First, "[s]ection 580.02 is strictly construed, and a foreclosing party must demonstrate "exact compliance" with the statute's requirements." Beecroft v. Deutsche Bank Nat. Trust Co. , 798 N.W.2d 78, 83 (Minn.Ct.App. 2011), rev. denied (July 19, 2011) (quoting Jackson , 770 N.W.2d at 494). "Absent strict compliance with section 580.02, the foreclosure proceeding is void." Id . (citing Jackson , 770 N.W.2d at 494).

Second, "[t]he purpose of the statutory recording requirements is to ensure that a mortgagor has notice and an opportunity to redeem." Beecroft , 798 N.W.2d at 83 (citing Jackson , 770 N.W.2d at 495). Therefore, "the plain language of section 580.02 requires only that the mortgage and any assignment of the mortgage be recorded to entitle a mortgage assignee to foreclose by advertisement, " and nothing more. Id.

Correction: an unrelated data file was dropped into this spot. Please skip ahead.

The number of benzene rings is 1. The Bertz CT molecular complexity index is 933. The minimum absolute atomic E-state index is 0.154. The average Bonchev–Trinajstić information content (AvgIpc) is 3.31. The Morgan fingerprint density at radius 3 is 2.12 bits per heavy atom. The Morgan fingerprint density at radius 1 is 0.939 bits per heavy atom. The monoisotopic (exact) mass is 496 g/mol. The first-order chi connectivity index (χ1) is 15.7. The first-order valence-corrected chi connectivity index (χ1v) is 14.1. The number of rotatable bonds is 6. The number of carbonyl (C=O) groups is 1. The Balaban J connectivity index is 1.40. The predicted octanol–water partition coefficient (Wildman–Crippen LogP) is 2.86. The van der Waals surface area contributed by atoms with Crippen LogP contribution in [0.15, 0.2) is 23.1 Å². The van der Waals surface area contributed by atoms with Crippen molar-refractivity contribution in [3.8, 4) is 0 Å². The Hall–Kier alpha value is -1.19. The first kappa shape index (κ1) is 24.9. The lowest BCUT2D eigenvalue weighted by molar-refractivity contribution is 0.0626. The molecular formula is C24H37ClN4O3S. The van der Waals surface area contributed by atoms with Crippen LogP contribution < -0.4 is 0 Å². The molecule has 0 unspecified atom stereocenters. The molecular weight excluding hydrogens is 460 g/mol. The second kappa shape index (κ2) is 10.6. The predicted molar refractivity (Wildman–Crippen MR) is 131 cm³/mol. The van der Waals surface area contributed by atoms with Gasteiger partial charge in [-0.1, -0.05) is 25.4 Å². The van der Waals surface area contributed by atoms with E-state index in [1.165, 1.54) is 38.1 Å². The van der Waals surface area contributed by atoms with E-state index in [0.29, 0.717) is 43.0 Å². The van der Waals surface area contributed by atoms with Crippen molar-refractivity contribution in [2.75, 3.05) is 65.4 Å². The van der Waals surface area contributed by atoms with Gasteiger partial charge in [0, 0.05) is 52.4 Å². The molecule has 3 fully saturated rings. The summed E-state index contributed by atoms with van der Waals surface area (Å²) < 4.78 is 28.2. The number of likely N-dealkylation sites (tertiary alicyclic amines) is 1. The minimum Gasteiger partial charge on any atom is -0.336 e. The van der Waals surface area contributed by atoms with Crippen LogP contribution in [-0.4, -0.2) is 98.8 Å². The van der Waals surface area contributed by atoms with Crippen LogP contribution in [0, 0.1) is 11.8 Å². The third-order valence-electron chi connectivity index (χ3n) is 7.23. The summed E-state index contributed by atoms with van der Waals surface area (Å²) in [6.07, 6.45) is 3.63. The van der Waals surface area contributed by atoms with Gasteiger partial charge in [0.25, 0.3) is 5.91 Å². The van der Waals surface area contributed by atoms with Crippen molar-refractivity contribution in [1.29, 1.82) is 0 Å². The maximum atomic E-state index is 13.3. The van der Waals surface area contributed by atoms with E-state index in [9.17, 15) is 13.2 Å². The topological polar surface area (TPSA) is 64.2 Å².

Third, there is nothing in Minn. Stat. § 507.413, § 580.02, § 580.05 or in any other statute that requires that the recording of the source of the authority to execute an assignment of mortgage or the authority to execute foreclosure-related documents by an attorney-in-fact. See Beecroft , 798 N.W.2d at 83 ("Indeed, Minnesota courts have recognized that the power to execute an assignment by an attorney in fact need not be recorded to satisfy the foreclosure-by-advertisement statute."); at 84 ("Applying the plain language of section 580.02, we conclude that there is no requirement to record the instruments authorizing Citi Residential to act as Ameriquest's attorney in fact for mortgage assignments and memorializing the election of the special officers to execute the mortgage assignment for Citi Residential on behalf of Ameriquest. Only the Beecroft mortgage and Ameriquest's assignment of the Beecroft mortgage to Deutsche Bank by Ameriquest's attorney in fact are required to be recorded."); Molde v. CitiMortgage, Inc. , 781 N.W.2d 36, 43 (Minn.Ct.App. 2010) (holding that "a document evidencing the authority of an attorney-in-fact to initiate a foreclosure by advertisement" need not be recorded in the tract index against the property); Yang Mee Thao-Xiong, 2013 WL 3788799, at *3 ("Moreover, there is no evidence that the assignment of the mortgage lacked proper authority under Minn. Stat. § 507.413. Plaintiff argues that § 507.413 requires that a power of attorney be recorded prior to commencing a nonjudicial foreclosure. By its plain language, however, § 507.413 contains no such requirement. Furthermore, § 507.413 has never been interpreted to require such.").